Tag Archives: freestyle

What am I even doing: Fermented Tears of Failed Human Beings (recipe)

I haven’t started up a new bucket for a while, and a few days ago I was talking to a friend about cocktails. “The ones you like are too sweet,” I groused, because I have a bitter black soul. “Let’s just chug the fermented tears of failed human beings.”

I was joking at the time, but it didn’t take long to remember that I had three pounds of honey sitting around and a spare gallon jug and no reason not to take the joke way too far. It’s in the jug starting up right now. No pictures, because it came together ridiculously fast and now it just looks like a jug. Want a recipe?

Let’s pretend that you do. HERE IT IS!

The Fermented Tears of Failed Human Beings (1 gal)

3 lbs honey

3 oz fresh mint leaves

1 2-inch piece dried kelp for soup (kombu)

1 tsp sea salt

0.5 gallon water, plus more to top off

Boil the water. Add mint, kelp, and salt. Let boil for a minute or two, then turn off heat. Add honey. Strain into jug, top up to 1 gallon. Let cool. Add yeast. Wait a few weeks.

So that’s what’s going on right now. Pre-fermentation tasting tells me that I have the salt just about right–I was aiming for a very soft water with just enough saltiness to be perceptible and emphasize the honey sweetness. Like salted caramels or kettle corn. Like what actual brewers’ salts do for malt, even. The kelp is in there to give it more of that ocean-y trace element goodness, just like human tears. We’re basically bags of ocean walking around, after all. And the mint? I don’t know, it just seemed like a good idea. As though drinking tears straight would somehow be gauche.

If this turns out to somehow not be completely terrible, there are a few other adjuncts that traditionally work well with salt that might be worth a try…I’m thinking lemons or plums. But first this batch has to not suck, so I’ll keep you posted.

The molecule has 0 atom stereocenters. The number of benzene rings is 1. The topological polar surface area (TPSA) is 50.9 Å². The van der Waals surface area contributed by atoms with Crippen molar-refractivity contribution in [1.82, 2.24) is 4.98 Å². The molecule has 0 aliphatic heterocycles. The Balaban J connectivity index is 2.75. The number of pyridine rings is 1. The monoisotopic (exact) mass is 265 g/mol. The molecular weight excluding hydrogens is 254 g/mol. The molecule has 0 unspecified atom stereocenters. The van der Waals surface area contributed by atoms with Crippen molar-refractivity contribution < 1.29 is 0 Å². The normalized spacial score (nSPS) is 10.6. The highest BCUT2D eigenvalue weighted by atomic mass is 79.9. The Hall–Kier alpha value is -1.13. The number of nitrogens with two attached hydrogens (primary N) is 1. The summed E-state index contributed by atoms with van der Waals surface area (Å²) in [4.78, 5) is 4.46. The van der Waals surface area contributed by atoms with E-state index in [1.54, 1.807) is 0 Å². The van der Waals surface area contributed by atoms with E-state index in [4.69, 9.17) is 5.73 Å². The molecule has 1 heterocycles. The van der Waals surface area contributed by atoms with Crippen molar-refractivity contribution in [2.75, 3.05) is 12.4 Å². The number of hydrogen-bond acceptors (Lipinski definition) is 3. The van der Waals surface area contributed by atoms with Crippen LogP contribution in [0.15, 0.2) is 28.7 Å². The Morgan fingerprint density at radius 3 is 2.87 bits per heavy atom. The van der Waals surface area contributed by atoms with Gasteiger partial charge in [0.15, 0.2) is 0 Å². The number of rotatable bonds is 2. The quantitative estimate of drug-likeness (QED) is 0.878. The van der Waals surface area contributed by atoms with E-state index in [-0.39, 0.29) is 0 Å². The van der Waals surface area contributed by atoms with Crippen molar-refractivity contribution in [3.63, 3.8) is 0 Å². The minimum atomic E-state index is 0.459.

Quick science note: ocean water averages around 35 ppt (parts per thousand) of salt. Ape HQ is in Seattle, next to the Puget Sound, which is technically a brackish estuary at 28-30 ppt depending on how much runoff and rainfall we’re having. Human tears are about 9 ppt.

There are 768 teaspoons in a gallon, and roughly 1.5 teaspoons of salt in this recipe, giving it an approximate salinity of 2 parts per thousand. It’s much less salty than actual tears but I’m pretty sure I can fool my friends anyway.

Supplementary research note: A little looking around revealed to me the existence of Gose, an old and nearly-extinct German beer variety that incorporates salt and coriander. Of course it’s not Reinheitsgebot-compliant, which didn’t help it during those more strictly regulated times. But it’s still being brewed, albeit in small quantities. I wasn’t able to find a salt-mead equivalent, so if you know of any I hope you’ll say so. 🙂

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Bottling day! Herbal Brown

This was a deliberate freestyle mess from the very beginning, and after three weeks in the fermenter I finally bottled it up and had a chance to taste it. It’s good! Dryer than I expected (this keeps happening…I need to quit babystepping with my malt and just get a drum of it) and pleasantly herb-y. Unfortunately I can’t really post a full recipe, since I made so many side-trips, but here’s an approximation:

All-In Herbal Brown Ale

First: boil two gallons of water. Turn off the burner and dump in anywhere from a few pinches to a few ounces of these things, dry or fresh, mixed to your taste:

Sage, mint (any kind), lavender, citrus peel (any), chopped ginger root, apple peel/apple slices

Put a lid on it and let it cool off while you do everything else. Put it in the fridge if you have room. Just leave the herbs in to steep, they don’t mind. I used one to two ounces of everything and my brew was about as strong as a normal cup of herbal tea. An herbier brew will make an herbier beer: freestyle.

Take an unremarkable 5-gallon recipe for brown ale. Any will do, subtle differences will not be important by the time you’re done. Use a quarter of the hops called for. Proceed as normal, and chill wort.

Plop the chilled wort into your fermenter. Strain the herbal mix in. Top up to 5 gal if necessary, and pitch your yeast. Bottle in 2-3 weeks and rejoice!

So that’s what just came out of the carboy this morning. Tried it with lunch and it’s really good with spicy food. Also with sharp cheese–it cuts the spice and the milkfat really well and the herbs perk up your mouth. I’m going to give it a couple of weeks to bottle-condition and then rig up a peppery beef stew to go with it.

Here’s some action shots, including a moody noir close-up of the priming sugar waking the yeast back up:

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